On World Humanitarian Day 2019, MAG is honoring women humanitarians who make an invaluable contribution to their communities and strive to make the world a better place. MAG finds and destroys landmines, cluster munitions and unexploded bombs in places affected by conflict. Since 1989, we have helped over 18 million people in 68 countries rebuild their lives and livelihoods after war. World Humanitarian Day provides the perfect opportunity to shine a spotlight on some of the many women humanitarians in MAG who have also overcome that barrier.
Valentina Stivanello, MAG's country director in Sri Lanka, has over fifteen years of experience in the humanitarian sector.
Asked about her route to humanitarianism, Valentina explained: "I travelled extensively as a child and saw other children like myself in a far worse situation. In Delhi, I recall seeing a child without legs moving around on a makeshift board with wheels and it touched me deeply. I knew from a young age that I wanted to somehow help people and that is what has led me to the work I do now. In Sri Lanka, we are helping people to regain access to their land and re-establish their lives and livelihoods."
But Valentina's journey has not been without challenges. "It’s not always easy for women to take a leadership position, especially in certain contexts where women have very traditional roles and limited public visibility."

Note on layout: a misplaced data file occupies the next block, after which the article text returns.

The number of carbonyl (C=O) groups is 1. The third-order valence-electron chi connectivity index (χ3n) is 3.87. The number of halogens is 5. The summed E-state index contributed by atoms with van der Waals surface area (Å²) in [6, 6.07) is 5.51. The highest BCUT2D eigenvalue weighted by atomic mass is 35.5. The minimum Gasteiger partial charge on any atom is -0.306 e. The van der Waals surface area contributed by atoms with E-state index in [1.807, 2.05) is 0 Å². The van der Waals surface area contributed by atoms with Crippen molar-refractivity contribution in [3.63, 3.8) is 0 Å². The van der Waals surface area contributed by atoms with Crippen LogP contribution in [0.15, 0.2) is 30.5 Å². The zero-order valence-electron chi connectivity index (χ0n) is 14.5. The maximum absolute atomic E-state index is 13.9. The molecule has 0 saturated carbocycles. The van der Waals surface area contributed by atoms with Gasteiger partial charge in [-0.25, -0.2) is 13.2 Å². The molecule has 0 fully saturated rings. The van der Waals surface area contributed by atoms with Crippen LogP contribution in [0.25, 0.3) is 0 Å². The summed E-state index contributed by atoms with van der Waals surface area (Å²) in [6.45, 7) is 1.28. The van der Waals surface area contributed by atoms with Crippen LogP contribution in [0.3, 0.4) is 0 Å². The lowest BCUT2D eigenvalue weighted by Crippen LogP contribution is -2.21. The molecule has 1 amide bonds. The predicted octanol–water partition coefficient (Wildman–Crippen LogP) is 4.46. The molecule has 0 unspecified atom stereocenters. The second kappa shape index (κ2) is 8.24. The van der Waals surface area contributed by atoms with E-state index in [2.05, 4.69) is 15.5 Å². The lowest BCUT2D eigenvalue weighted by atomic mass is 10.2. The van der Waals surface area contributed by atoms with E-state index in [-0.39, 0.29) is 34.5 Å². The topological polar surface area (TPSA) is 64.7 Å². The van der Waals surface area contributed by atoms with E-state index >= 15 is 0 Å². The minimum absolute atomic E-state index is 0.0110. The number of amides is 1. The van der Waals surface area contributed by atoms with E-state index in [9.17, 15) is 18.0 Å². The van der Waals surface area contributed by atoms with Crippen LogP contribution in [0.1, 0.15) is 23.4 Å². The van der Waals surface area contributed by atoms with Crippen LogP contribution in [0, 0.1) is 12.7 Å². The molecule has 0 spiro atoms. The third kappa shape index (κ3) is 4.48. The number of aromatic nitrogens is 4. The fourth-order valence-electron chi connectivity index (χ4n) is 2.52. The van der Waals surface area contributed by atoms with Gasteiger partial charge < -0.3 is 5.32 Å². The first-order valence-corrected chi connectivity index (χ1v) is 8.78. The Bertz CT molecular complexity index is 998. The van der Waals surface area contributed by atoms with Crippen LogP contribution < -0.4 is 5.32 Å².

"I’ve often found myself being closely scrutinized and needing to prove my credentials because I am a woman. But I relish this challenge and am confident in my ability to lead without feeling the need to apologize for my gender. I think it’s important for national and international staff to have female role models. Diversity in humanitarian leadership is a key ingredient for success and I believe women can be powerful agents of change in humanitarian settings.”
Another powerful agent for change in MAG is Delia Sandra Maphosa, our Community Liaison Team Leader in Zimbabwe.
Delia was driven to humanitarianism because of her desire to "emancipate communities plagued by landmines." She has worked with MAG since 2017.
"MAG's work not only strives to save lives through landmine clearance and by promoting the adoption of safe behaviors, but it also plays a pivotal role in community development," she explains.
Asked about her favorite moment with MAG, Delia remembers with great pride her work with schools in the Mudzi district, “communicating safe behaviors to children and working through literacy challenges in the schools to make sure everyone had access to our messages."
Delia's colleague in Cambodia, Phann Ling, a deputy team leader in Ratanak Kiri, has been with MAG for 15 years.
As a humanitarian, Phann is motivated by the opportunity to help save lives and free people in her community from the fear of death and injury. But the work can be hard, she explains:
"We face many challenges, but our teams keep doing the best work we can do. The more unexploded bombs we remove, the more people we save, the more safe land we release, the more livelihoods we can improve."
The work is empowering, Phann adds. "I feel so happy that now I can improve my family's life for the better and I can send my children to school... With this job, my team and I can fulfill our aspirations for the future, like building homes and increasing our family's well-being."
MAG works with hundreds of inspiring women humanitarians and the situations they face varies widely from country to country. But the one thing that is universal to all of them is their commitment to helping MAG achieve its mission of saving lives and building safer futures, and contributing to making as many countries as possible landmine free by 2025.